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A Quantum Physicist Ponders Consciousness

The 1999 International Conference on Science and Consciousness held recently in Albuquerque, N.M., might be described in many ways, but "a droning bore" is not one of them. Physicists and psychologists, physicians and philosophers, astronauts and astronomers, even the odd biophysicist and evolutionary biologist, were among the more than 50 speakers who tackled the formidable challenge of linking objective and subjective reality. Although some of the talks were long on vibes and rather short on

Steve Bunk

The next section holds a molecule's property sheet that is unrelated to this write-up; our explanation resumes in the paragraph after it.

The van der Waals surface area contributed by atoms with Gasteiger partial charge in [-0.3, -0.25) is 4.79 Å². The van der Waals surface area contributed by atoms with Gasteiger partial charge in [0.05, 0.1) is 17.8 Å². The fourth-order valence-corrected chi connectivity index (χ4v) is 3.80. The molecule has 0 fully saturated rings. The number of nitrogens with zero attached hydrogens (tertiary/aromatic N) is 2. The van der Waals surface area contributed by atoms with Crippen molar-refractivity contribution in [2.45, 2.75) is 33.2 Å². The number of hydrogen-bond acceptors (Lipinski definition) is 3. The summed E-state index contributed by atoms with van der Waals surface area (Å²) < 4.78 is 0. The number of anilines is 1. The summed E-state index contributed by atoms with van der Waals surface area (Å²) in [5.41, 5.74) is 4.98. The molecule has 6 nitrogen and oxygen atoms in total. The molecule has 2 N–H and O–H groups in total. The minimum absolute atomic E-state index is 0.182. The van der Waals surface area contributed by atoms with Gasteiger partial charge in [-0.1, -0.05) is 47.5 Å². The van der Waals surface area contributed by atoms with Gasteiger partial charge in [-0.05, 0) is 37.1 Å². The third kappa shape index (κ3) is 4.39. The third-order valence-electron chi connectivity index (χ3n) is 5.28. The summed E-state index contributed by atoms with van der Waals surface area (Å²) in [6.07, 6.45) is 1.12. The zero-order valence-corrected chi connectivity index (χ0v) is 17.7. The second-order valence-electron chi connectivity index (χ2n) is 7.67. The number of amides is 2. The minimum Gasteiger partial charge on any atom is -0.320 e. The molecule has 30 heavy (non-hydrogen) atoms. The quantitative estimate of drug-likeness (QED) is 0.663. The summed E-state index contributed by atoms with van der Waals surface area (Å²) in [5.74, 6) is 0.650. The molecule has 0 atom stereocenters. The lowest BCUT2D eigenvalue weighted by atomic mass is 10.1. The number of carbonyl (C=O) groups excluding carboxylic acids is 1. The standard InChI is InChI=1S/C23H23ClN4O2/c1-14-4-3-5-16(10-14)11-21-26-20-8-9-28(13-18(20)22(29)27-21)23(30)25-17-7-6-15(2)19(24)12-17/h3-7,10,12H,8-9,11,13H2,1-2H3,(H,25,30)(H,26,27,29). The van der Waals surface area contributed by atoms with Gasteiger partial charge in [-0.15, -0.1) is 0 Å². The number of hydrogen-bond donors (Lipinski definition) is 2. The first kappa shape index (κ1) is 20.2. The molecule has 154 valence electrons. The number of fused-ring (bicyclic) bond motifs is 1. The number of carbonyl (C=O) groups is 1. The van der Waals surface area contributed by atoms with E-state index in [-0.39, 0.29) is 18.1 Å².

The 1999 International Conference on Science and Consciousness held recently in Albuquerque, N.M., might be described in many ways, but "a droning bore" is not one of them. Physicists and psychologists, physicians and philosophers, astronauts and astronomers, even the odd biophysicist and evolutionary biologist, were among the more than 50 speakers who tackled the formidable challenge of linking objective and subjective reality. Although some of the talks were long on vibes and rather short on ideas, others were thought-provoking. One of the latter such presentations was by University of Oregon physics professor Amit Goswami, author of several books including the college textbook Quantum Mechanics (McGraw-Hill, 2nd ed., 1997). Following is a summation of Goswami's lucid primer on theories concerning the use of quantum physics in exploring the nature of consciousness.

Quantum mechanics has given three gifts to the integration of science and consciousness:

  1. Discontinuity. Some movement cannot be measured...

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